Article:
It’s also important to distinguish between essential and desirable criteria. Although a company may prefer a candidate with industry experience, if it’s only a preference, this should be listed as desirable. The key is to be specific with the essential criteria but not discouraging if a candidate doesn’t tick every box. Remember that for many graduates, this will be their first full-time job, so be mindful and realistic when asking for experience within the requirements.
An engaging job description should also help candidates visualise what it will be like working for the company. By breaking the description down into typical duties and being specific about the tasks, graduates will be better able to picture themselves doing the job.
When it comes to summarising tasks, it can be helpful to speak with current employees who are already doing the job to get a realistic overview of the role.
Explain how the role will benefit graduates
Showcasing a company’s achievements may help establish authority, but what graduates really want to know is what’s in it for them.
For example, if the role is a good stepping stone to other career opportunities, this should be highlighted as a selling point. If previous employees in the role have gone on to senior positions, then including a brief case study could encourage a hesitant applicant to apply. Previous research has shown that Gen Z only look to stay in their first graduate role for two years. Helping them to visualise their career path within your company will also attract more graduates to apply.
When outlining the benefits of the role, it’s also important to make an emotional connection with the applicant. For example, describing how a graduate might feel working in the role can help encourage them to apply. If the role offers great job satisfaction, a gym membership, or other perks, try to tie these benefits to feelings of wellbeing and achievement.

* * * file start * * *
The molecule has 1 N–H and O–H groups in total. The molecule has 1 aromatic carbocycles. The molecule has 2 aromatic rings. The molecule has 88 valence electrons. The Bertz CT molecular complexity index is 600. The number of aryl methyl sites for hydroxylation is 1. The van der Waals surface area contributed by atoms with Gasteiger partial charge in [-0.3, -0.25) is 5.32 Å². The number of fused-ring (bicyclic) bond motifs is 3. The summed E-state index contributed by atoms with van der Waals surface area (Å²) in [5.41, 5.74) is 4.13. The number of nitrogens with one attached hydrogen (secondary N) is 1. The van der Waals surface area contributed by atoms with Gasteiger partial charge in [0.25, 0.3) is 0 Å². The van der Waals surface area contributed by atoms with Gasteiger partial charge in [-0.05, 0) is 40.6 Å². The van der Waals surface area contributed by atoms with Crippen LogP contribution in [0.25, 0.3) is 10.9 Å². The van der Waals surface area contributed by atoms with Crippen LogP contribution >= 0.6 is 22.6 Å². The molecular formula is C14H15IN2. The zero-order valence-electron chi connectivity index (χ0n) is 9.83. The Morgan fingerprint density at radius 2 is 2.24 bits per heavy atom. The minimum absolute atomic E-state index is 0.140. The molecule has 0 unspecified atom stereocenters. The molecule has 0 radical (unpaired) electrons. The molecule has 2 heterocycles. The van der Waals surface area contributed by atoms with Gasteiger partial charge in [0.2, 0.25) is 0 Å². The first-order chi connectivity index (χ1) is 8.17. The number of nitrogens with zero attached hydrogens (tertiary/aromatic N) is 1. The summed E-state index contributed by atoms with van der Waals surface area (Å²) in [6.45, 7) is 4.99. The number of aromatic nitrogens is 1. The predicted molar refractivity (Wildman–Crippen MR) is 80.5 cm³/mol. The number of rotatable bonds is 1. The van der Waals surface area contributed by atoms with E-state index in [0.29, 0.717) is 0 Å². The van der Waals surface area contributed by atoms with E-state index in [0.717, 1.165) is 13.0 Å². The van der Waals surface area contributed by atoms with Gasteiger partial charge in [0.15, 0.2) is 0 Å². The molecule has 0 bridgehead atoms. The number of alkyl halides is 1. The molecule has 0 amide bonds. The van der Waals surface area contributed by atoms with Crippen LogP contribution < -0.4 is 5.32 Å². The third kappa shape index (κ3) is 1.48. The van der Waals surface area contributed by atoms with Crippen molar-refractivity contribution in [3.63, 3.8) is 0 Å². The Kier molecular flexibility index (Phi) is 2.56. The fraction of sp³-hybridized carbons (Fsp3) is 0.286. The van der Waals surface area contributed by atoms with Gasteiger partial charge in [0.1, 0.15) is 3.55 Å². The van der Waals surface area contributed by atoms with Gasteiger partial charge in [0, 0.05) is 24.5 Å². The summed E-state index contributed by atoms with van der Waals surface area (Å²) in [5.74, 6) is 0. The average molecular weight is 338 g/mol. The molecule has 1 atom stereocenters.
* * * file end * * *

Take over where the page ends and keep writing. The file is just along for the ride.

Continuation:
For advice on how to present a company in the best light, take a look at our article; How to showcase your employer brand.
Use inclusive language
An engaging job description needs to use inclusive language. A description that uses too many gender-specific words or phrasings can alienate potential applicants. Tools like Totaljobs Gender Bias Decoder can help ensure that the language and tone used in a description remains neutral.
Similarly, Milkround’s own Jargon Decoder tool can help ensure that the language used in job descriptions is clear and conscise and doesn’t use too many industry buzzwords.
Companies should also consider the language they use in the job title itself. For example, if the role is well-suited to a new graduate, then a title like ‘Graduate Marketing Assistant’ would be more effective than ‘Marketing Specialist’, which suggests experience is required.
Likewise, although non-traditional job titles like ‘Rockstar’, ‘Guru and ‘Ninja’ may be appealing to some, they could equally alienate others and be perceived as discriminatory.
For more top tips on how to increase diversity and inclusion, check out Milkround’s report, Attracting a diverse graduate workforce.
Find out more about how advertising your graduate roles on Milkround can accelerate your hiring.